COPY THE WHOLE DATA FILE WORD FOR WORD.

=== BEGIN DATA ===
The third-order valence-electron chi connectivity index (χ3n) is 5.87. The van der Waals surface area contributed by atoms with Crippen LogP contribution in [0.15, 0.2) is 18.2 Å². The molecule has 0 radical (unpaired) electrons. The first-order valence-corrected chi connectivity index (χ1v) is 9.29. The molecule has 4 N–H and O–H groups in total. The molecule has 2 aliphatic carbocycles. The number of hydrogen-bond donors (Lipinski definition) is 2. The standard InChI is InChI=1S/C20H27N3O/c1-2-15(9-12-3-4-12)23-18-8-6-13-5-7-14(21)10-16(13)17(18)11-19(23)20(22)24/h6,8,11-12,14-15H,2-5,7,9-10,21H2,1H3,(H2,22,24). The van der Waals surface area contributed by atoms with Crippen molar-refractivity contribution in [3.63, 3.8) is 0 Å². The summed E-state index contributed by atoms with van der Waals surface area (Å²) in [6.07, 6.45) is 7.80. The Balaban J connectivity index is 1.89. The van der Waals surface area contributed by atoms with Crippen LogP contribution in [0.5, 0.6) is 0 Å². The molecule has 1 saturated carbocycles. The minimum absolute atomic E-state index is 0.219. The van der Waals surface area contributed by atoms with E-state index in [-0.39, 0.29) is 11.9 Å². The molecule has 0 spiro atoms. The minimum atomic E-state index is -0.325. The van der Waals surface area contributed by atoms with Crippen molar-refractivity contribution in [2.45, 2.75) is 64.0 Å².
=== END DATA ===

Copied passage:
The third-order valence-electron chi connectivity index (χ3n) is 5.87. The van der Waals surface area contributed by atoms with Crippen LogP contribution in [0.15, 0.2) is 18.2 Å². The molecule has 0 radical (unpaired) electrons. The first-order valence-corrected chi connectivity index (χ1v) is 9.29. The molecule has 4 N–H and O–H groups in total. The molecule has 2 aliphatic carbocycles. The number of hydrogen-bond donors (Lipinski definition) is 2. The standard InChI is InChI=1S/C20H27N3O/c1-2-15(9-12-3-4-12)23-18-8-6-13-5-7-14(21)10-16(13)17(18)11-19(23)20(22)24/h6,8,11-12,14-15H,2-5,7,9-10,21H2,1H3,(H2,22,24). The van der Waals surface area contributed by atoms with Crippen molar-refractivity contribution in [3.63, 3.8) is 0 Å². The summed E-state index contributed by atoms with van der Waals surface area (Å²) in [6.07, 6.45) is 7.80. The Balaban J connectivity index is 1.89. The van der Waals surface area contributed by atoms with Crippen LogP contribution in [0.5, 0.6) is 0 Å². The molecule has 1 saturated carbocycles. The minimum absolute atomic E-state index is 0.219. The van der Waals surface area contributed by atoms with E-state index in [-0.39, 0.29) is 11.9 Å². The molecule has 0 spiro atoms. The minimum atomic E-state index is -0.325. The van der Waals surface area contributed by atoms with Crippen molar-refractivity contribution in [2.45, 2.75) is 64.0 Å².